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Child Development Theories PowerPoint Presentation
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Child Development Theories

Child Development Theories

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Child Development Theories

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  1. Child Development Theories

  2. Research has shown that early childhood may be the most important life stage for brain development. • A baby’s brain is about one quarter the size of an adults’. • Scientists have found that babies’ brains develop in response to stimulation. • Arouses senses such as sight, sound, touch, taste, and smell. • Babies who are stimulated develop more quickly and have a more secure self-image. Why is Childhood Crucial?

  3. What is a theory? • A theory should allow us to predict and explain human behavior • It should be stated in such a way that it can be shown to be false • It must be open to scientific investigation

  4. Although researches don’t always agree, scientific researchers have agreed upon the five following general rules. • Development is similar for each individual • Development builds upon earlier learning. • Development proceeds at an individual rate. • The different areas of development are interrelated. • Development is a lifelong process. Child Development Theorists

  5. Psychoanalytic Theories: • Freud’s Psychosexual Theory • Personality has 3 parts • There are 5 stages of psychosexual development • Oedipus complex allows child to identify with same-sex parent • Fixation is an unresolved conflict during a stage of development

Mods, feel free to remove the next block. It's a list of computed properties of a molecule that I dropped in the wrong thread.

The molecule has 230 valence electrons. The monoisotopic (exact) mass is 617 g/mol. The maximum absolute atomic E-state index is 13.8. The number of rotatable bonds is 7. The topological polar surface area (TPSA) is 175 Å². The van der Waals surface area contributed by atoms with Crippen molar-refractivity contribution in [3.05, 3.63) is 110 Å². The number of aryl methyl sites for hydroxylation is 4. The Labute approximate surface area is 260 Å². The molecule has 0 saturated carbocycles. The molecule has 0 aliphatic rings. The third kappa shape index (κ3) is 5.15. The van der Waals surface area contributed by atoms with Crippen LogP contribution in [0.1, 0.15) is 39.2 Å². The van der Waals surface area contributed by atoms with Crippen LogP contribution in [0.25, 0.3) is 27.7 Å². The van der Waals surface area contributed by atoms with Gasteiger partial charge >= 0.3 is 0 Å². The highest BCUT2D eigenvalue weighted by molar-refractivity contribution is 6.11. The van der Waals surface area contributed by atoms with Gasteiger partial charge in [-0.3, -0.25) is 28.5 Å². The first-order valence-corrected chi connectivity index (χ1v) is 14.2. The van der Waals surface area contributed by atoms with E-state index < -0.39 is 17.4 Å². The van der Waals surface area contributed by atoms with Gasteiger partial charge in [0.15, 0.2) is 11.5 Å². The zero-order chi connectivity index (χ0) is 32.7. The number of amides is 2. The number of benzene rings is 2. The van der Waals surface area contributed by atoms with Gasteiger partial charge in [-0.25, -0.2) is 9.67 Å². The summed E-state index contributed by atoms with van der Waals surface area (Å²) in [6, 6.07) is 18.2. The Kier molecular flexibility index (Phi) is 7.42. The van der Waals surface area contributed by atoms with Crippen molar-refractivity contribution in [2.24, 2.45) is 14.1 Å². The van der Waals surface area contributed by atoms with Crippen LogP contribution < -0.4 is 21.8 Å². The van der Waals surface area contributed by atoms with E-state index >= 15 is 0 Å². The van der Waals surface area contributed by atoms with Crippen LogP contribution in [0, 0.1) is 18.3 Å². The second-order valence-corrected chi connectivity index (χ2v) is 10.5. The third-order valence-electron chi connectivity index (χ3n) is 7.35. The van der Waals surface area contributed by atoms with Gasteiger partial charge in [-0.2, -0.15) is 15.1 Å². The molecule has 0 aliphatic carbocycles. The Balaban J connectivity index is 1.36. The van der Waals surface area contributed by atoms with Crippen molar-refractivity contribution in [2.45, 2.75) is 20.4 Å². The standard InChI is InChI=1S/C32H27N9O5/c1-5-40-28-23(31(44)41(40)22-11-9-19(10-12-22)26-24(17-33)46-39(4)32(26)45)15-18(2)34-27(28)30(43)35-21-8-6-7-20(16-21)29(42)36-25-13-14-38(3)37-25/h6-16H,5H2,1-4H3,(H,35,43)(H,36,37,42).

6. Freudian Stages Birth to 1½ yrs 1½ to 3 yrs 3 to 6 years 6 yrs to puberty Puberty onward Oral Stage Infant’s pleasure centers on mouth Anal Stage Child’s pleasure focuses on anus Phallic Stage Child’s pleasure focuses on genitals Latency Stage Child represses sexual interest and develops social and intellectual skills Genital Stage A time of sexual reawakening; source of sexual pleasure becomes someone outside of the family Figure 2.1

  7. Erikson’s Psychosocial Theory: • There are 8 stages of psychosocial development • Each has a unique developmental task • Developmental change occurs throughout life span • Key points of psychoanalytic theories: • Early experiences and family relationships are very important to development • Unconscious aspects of the mind are considered • Personality is best seen as a developmental process

  8. Erikson’s Eight Life-Span Stages Figure 2.2

  9. Cognitive theories: • Piaget’s cognitive developmental theory • Stresses conscious mental processes • Cognitive processes are influenced by biological maturation • Four stages of cognitive development in children • Assimilation and accommodation underlie how children understand the world, adapt to it, and organize their experiences